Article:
I’m a communication consultant in Milan and mom of four-year-old Leonardo. I moved to the city a long time ago and am now living with my family in the Navigli neighborhood… it’s a very charming and interesting place: I love walking Leonardo to school, which is just in front of the canal, and sipping my cappuccino in one of the several bars of the area before starting my workday. I hope you enjoy my recommendations!
Museo del Novecento Housed in Palazzo dell’Arengario, in the heart of Milan, just opposite the Duomo cathedral, this gallery displays a wide variety of twentieth-century works of art. You can admire paintings and sculptures from different art periods, such as Futurism and Transavantgarde, that can enchant and surprise even children, as some sculptures by Boccioni. An educational programme dedicated to schools and children is also available.
Museo Nazionale della Scienza e della Tecnologia ‘Leonardo da Vinci’: With its 40,000 m² in total, it is the largest scientific-technical museum in Italy and owns the worldwide largest collection of machine models manufactured from drawings by Leonardo da Vinci. A real paradise for children, where they can discover the different pavilions, from the transport pavilions to the rail pavilion – which houses last century’s first locomotives. You can also board the Toti submarine, or even make a stop in the area dedicated to laboratories, where you can participate at activities organised around the museum.
Duomo In Milan, a visit to the Duomo cathedral and its terraces, from which you can admire a truly breath-taking panorama, is a must! The church is an artistic monument of incredible importance, and its spires, recently renovated along with the entire facade, a real treasure of the city: Those who are athletic and patient can climb the 201 steps on foot, while those who prefer a comfortable ascent can easily take advantage of the lift.
Navigli Designed and built to connect the Lombardy capital with Lakes Maggiore and Como as well as the river Ticino, the Milan historic canals represent today a very lively district and an epicentre of culture, events and nightlife. Take a pleasant walk through the small, typical artisan shops, the cosy cafes and restaurants, or even a nice boat trip. And if you are in the area on the last Sunday of the month, a tour of the traditional antiques market cannot be missed.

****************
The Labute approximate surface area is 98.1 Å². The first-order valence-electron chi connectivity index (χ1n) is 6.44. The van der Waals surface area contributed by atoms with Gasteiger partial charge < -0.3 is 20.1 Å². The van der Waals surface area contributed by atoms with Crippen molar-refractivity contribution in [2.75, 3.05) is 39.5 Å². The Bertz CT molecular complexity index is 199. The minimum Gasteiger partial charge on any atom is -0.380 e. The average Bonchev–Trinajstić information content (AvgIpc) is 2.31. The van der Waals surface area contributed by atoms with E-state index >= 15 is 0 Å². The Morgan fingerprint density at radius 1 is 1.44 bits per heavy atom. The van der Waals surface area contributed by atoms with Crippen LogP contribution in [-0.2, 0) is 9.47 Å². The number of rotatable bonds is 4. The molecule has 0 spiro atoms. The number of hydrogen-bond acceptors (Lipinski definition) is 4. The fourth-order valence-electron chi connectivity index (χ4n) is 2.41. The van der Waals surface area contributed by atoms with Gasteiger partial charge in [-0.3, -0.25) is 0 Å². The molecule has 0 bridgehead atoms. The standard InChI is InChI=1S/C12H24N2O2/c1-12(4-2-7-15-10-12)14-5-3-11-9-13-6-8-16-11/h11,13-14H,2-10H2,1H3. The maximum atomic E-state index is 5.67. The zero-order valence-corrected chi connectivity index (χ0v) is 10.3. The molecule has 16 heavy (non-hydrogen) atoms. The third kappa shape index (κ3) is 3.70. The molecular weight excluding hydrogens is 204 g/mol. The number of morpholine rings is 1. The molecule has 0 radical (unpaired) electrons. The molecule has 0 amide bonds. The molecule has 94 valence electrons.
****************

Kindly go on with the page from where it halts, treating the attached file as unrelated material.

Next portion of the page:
MUBA The Museo dei Bambini was inaugurated in early 2014 at the Rotonda della Besana, one of the most representative architectural buildings of the eighteenth century in Milan. It is a permanent centre of cultural and artistic projects dedicated to childhood, a place open to innovation that combines the excellence of national and international culture, education, science and arts, to promote the development of creativity and creative design thinking. The museum has an excellent bistro, an interesting bookshop and a beautiful garden to play at.
Parco Sempione Sempione Park is the green lung of the city, where you can walk, drink coffee, or simply sit on a bench reading a book. Of course, there is also a large play area for the little ones, with slides, swings, merry-go-rounds, a small train…
Giardini Indro Montanelli It is a park located in the heart of Milan, in Via Palestro, where every day many generations of young citizens spend the afternoon, enjoying a tour on the historic small train or having a classic ride on a pony. There are three play areas and an entertainment space with merry-go-rounds and ponds with ducks and swans. Within the gardens there is also the Civico Planetario (Civic Planetarium), the largest in Italy, and the Museo Civico di Storia Naturale (Civic Museum of Natural History), that are definitely worth a visit, especially if you are travelling with astronomy or zoology enthusiasts!